When did you get your first computer?

The first computer I remember really well was my dad’s work laptop he brought home in the beginning of the 1990s. It must have cost a fortune, but my dad always had a very relaxed attitude around computers.

I remember dad saying that there’s nothing permanently bad we can do with a computer – a bold statement in the era without automatic backups and when everyone else was advising kids not to touch the expensive computers! As a result me and my siblings created stories, drawings, games and probably removed the operating system a few times. But most importantly we developed a fearless and creative attitude towards technology.

Linda Liukas

The closing phrase continues to make me think about when and how introduce ‘computers‘ to my son. At 9 months he’s already aware that the TV-remote and our smartphones are things to play with… and while the remote is just a tool like any toy in the box, the smartphone screen with its neverending source of music and video is a temptation that I do not want him to indulge with…

Do you have a child? How soon and in what forms did you let him/her play with smartphones and tablets?

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suggested reads for April 15, 2018

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Suggested reads for July 30, 2017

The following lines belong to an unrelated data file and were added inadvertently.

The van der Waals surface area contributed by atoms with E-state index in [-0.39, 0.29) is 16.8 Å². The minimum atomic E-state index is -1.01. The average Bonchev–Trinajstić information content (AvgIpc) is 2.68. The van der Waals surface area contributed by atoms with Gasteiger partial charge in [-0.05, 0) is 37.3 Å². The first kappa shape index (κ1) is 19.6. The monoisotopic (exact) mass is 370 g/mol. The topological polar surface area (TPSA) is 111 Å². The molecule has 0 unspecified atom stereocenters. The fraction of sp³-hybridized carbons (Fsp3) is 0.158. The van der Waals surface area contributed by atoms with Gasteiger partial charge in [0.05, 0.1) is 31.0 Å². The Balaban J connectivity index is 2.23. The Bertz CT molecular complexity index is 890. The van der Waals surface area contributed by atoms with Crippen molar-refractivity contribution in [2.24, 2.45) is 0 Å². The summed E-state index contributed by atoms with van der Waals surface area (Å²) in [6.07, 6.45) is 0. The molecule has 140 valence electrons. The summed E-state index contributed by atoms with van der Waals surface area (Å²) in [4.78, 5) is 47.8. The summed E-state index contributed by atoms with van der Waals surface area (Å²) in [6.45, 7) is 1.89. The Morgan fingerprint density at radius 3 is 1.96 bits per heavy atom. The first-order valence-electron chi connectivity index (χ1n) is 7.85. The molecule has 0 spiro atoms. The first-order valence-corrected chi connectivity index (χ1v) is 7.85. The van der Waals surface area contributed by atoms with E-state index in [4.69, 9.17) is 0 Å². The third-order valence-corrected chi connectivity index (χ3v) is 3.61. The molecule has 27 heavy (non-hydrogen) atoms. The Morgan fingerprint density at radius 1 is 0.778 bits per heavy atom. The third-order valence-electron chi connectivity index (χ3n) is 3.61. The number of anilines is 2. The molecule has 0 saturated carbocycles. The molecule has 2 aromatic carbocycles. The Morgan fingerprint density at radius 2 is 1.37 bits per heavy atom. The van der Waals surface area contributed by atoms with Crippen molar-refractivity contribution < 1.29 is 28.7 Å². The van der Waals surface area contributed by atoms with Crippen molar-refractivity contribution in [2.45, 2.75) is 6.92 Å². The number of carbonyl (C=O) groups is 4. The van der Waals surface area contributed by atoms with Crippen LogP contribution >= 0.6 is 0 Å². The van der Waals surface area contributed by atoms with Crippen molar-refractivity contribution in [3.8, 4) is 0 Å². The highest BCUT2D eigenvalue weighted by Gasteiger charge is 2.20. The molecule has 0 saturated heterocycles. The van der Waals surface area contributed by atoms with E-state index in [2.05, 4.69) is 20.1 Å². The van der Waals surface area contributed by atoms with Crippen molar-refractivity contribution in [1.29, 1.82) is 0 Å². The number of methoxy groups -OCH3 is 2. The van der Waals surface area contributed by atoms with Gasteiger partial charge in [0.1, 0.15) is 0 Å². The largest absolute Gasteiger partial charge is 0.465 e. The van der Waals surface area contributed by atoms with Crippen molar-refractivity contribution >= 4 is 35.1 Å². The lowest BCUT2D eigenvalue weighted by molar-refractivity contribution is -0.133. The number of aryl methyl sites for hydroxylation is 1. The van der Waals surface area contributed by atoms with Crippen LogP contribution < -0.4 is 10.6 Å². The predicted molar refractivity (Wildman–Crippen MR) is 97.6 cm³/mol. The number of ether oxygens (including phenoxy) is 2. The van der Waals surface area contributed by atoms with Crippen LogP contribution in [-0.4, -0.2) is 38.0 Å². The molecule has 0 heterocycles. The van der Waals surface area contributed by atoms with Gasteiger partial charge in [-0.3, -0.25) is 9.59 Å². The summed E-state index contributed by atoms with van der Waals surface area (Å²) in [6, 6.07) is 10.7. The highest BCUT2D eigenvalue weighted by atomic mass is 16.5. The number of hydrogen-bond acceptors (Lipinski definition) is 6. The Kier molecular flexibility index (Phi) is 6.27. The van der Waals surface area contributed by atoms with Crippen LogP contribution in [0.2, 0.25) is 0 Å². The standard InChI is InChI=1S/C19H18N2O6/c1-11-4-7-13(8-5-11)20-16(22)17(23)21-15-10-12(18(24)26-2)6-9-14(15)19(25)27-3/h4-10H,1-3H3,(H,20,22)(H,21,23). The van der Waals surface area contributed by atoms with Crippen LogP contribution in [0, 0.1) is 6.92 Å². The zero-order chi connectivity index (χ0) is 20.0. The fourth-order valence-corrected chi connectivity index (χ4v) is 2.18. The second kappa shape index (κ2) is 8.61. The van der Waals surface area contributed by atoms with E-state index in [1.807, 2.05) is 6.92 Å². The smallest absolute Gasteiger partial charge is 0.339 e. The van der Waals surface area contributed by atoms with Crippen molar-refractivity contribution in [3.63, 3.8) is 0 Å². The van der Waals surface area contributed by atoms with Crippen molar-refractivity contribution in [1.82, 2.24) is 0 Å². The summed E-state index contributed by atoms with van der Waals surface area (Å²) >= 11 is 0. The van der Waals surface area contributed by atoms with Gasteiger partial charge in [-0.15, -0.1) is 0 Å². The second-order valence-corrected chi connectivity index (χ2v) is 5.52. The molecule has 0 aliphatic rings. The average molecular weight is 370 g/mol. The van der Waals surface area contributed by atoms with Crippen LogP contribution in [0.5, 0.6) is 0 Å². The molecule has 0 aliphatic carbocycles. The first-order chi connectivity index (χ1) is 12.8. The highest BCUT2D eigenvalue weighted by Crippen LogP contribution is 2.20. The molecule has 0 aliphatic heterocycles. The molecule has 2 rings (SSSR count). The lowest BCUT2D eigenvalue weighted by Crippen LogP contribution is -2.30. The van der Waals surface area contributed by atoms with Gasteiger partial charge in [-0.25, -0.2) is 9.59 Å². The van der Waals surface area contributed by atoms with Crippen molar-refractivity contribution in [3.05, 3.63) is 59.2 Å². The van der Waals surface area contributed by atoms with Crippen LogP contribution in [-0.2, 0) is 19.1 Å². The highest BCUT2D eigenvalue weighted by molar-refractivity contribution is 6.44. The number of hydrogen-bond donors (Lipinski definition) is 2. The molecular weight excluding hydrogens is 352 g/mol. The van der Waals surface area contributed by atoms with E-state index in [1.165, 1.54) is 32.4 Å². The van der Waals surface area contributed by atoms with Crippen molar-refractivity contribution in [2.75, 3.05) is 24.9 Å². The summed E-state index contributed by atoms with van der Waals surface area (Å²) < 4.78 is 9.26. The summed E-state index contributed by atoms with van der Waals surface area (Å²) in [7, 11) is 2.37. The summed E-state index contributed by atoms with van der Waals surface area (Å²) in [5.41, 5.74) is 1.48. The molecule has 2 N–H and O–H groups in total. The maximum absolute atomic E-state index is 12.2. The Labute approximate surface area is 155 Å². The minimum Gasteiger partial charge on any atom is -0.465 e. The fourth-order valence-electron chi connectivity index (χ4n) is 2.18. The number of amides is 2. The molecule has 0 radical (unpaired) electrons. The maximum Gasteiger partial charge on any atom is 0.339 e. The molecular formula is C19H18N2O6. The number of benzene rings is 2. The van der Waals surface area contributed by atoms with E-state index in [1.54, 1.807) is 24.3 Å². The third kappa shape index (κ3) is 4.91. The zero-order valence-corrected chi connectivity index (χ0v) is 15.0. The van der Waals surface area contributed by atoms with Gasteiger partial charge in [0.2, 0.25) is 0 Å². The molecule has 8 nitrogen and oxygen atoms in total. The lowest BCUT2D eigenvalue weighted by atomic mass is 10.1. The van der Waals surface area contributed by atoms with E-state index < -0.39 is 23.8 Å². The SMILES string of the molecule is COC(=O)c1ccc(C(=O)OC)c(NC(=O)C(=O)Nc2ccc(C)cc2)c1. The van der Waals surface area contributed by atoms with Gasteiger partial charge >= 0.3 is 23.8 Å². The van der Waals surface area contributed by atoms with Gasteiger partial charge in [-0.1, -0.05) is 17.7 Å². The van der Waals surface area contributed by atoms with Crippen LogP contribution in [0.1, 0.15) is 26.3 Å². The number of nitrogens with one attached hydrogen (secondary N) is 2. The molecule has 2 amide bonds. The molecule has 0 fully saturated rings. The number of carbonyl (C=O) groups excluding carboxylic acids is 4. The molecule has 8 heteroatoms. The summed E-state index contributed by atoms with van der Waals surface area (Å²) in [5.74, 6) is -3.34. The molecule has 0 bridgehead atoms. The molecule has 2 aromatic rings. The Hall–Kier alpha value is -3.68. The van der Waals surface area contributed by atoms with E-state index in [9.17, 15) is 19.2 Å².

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Fix the internet by writing good stuff and being nice to people

5. Engage in dialogue with people who are different from you.
One of the hardest things is to understand the other side. The rift between groups of people, conflict, and controversy is what clickbait thrives on. Squelch it. This is probably the hardest one to do, because we are hardwired to block out people we disagree with. Get off Facebook. Talk to people in good comment sections. Visit sites with comments. Encourage your favorite publication to moderate comments. Volunteer to be a moderator.

This does not mean subjecting yourself to pointless, toxic arguments with people who can’t be convinced. It does not mean ruining your mental health in comment sections that are not civil. It means, little by little working to change minds, and engaging with the internet around us.

We are a LONG, long ways away from the destruction of the internet as a giant billboard. It takes time to turn a huge skyscraper into an gutted shell of a building, and it will take just as much time to turn our current internet from a loud, obnoxious, toxic mall, back into a public forum.
Vicki Boykis, Fix the internet by writing good stuff and being nice to people